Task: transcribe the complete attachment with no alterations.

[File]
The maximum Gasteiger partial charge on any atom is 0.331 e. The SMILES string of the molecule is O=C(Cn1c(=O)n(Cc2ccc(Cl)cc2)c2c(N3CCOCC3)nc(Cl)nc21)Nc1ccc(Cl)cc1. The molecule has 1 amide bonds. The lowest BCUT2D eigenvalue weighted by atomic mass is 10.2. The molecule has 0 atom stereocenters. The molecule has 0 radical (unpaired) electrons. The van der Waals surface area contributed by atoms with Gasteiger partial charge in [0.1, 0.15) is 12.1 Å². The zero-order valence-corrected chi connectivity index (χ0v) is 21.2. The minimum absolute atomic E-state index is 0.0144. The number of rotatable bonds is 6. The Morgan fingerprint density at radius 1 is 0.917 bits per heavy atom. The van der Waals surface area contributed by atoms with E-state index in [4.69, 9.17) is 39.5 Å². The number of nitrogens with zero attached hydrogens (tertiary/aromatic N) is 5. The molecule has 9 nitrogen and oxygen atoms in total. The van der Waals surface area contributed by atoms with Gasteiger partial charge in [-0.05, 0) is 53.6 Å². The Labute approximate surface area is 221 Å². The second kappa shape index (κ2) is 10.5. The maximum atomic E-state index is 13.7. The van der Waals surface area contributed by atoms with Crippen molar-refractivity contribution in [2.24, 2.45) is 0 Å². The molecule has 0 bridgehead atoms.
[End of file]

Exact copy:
The maximum Gasteiger partial charge on any atom is 0.331 e. The SMILES string of the molecule is O=C(Cn1c(=O)n(Cc2ccc(Cl)cc2)c2c(N3CCOCC3)nc(Cl)nc21)Nc1ccc(Cl)cc1. The molecule has 1 amide bonds. The lowest BCUT2D eigenvalue weighted by atomic mass is 10.2. The molecule has 0 atom stereocenters. The molecule has 0 radical (unpaired) electrons. The van der Waals surface area contributed by atoms with Gasteiger partial charge in [0.1, 0.15) is 12.1 Å². The zero-order valence-corrected chi connectivity index (χ0v) is 21.2. The minimum absolute atomic E-state index is 0.0144. The number of rotatable bonds is 6. The Morgan fingerprint density at radius 1 is 0.917 bits per heavy atom. The van der Waals surface area contributed by atoms with E-state index in [4.69, 9.17) is 39.5 Å². The number of nitrogens with zero attached hydrogens (tertiary/aromatic N) is 5. The molecule has 9 nitrogen and oxygen atoms in total. The van der Waals surface area contributed by atoms with Gasteiger partial charge in [-0.05, 0) is 53.6 Å². The Labute approximate surface area is 221 Å². The second kappa shape index (κ2) is 10.5. The maximum atomic E-state index is 13.7. The van der Waals surface area contributed by atoms with Crippen molar-refractivity contribution in [2.24, 2.45) is 0 Å². The molecule has 0 bridgehead atoms.